In April, a North American river otter was hit and killed by a car near Engelhard, leaving her two pups orphaned.
The six-week-old pups are now in the care of the zoo's Valerie H. Schindler Wildlife Rehab Center, where they will be treated and evaluated for several months, according to zoo spokeswoman Debbie Fuchs. The groups are hoping to reintroduce the pups to the wild, rather than keep them in captivity, Fuchs said.
The otter pups will transition from formula to solid food and then to catching fish on their own over the coming months, Fuchs said. The pups will be cared for in a safe, outdoor aquatic enclosure in the final stages of care, where they can prepare for their return to the wild.
Curious, playful and excellent swimmers, otters are about 3-4 feet long on average and weigh between 12 to 23 pounds. The nocturnal, aquatic predators are important to the ecosystem because they reduce undesirable fish populations that compete for food with cold-water game fish, Fuchs said. Easily adaptable to living in warm, coastal marshes to cold mountain streams, they are active in the wild year-round.
The pups likely will be returned to the wild in late summer or early fall, Fuchs said.
Someone called and reported the orphaned pups to the Wildlife Resources Commission on April 23, Fuchs said. Kristin Clark, assistant husbandry curator at the Aquarium on Roanoke Island then transported the otters to the aquarium to check their health.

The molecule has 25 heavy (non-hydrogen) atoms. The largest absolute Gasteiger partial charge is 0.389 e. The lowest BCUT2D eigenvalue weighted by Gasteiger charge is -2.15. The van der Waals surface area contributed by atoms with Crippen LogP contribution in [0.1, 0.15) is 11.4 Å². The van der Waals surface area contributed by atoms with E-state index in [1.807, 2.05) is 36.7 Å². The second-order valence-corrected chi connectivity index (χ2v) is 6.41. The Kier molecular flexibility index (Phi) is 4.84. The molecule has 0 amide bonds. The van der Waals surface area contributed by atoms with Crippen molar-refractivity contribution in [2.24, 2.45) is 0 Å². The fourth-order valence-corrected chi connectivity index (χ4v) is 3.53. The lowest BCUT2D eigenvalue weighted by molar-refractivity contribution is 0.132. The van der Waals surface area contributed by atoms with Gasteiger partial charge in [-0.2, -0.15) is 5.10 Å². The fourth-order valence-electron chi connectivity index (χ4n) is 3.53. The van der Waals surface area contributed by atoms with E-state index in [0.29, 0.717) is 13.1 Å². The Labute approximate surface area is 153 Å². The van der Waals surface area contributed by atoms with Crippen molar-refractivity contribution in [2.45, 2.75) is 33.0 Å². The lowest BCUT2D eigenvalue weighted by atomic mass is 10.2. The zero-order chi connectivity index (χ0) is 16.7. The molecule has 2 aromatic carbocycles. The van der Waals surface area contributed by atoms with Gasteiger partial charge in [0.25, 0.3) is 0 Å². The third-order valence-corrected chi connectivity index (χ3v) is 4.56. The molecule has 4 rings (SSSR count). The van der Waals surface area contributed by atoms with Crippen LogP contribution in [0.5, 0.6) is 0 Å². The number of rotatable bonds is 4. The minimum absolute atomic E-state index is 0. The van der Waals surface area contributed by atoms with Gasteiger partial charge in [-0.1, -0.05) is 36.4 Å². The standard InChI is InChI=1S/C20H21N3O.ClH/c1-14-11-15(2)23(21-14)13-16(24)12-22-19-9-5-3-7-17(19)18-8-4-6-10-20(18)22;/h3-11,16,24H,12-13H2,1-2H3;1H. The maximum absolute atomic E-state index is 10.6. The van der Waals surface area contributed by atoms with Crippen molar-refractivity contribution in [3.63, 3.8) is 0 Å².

“My priorities were to make sure they were healthy and to determine that they were not conditioned to human interaction,” Clark said.
When animals become accustomed to human interaction, they may overly develop a reliance on people for food and other resources, Fuchs said.
The pups were next moved to the zoo in Asheboro, which has has successfully rehabilitated and released otters back into the wild before in conjunction with the Wildlife Resources Commission, Fuchs said.
The zoo's chief veterinarian, Dr. Jb Minter, checked the pups and saw they were in good condition with no obvious signs or injury or illness, Fuchs said.
“We are caring for them as hands-off as possible — we want to be respectful of their wild nature, ensuring natural behaviors are maintained for a successful release,” Minter said.
North American river otters had almost disappeared by the early 20th century because of unregulated trapping, water pollution and wetlands destruction, according to the Wildlife Resources Commission. In the 1990s, the NCWRC began a restoration effort in the mountains with 267 river otters relocated from coastal North Carolina. The otter population is now considered fully restored and abundant throughout North Carolina.
The zoo will be posting about the pups' progress on its social media pages, Fuchs said.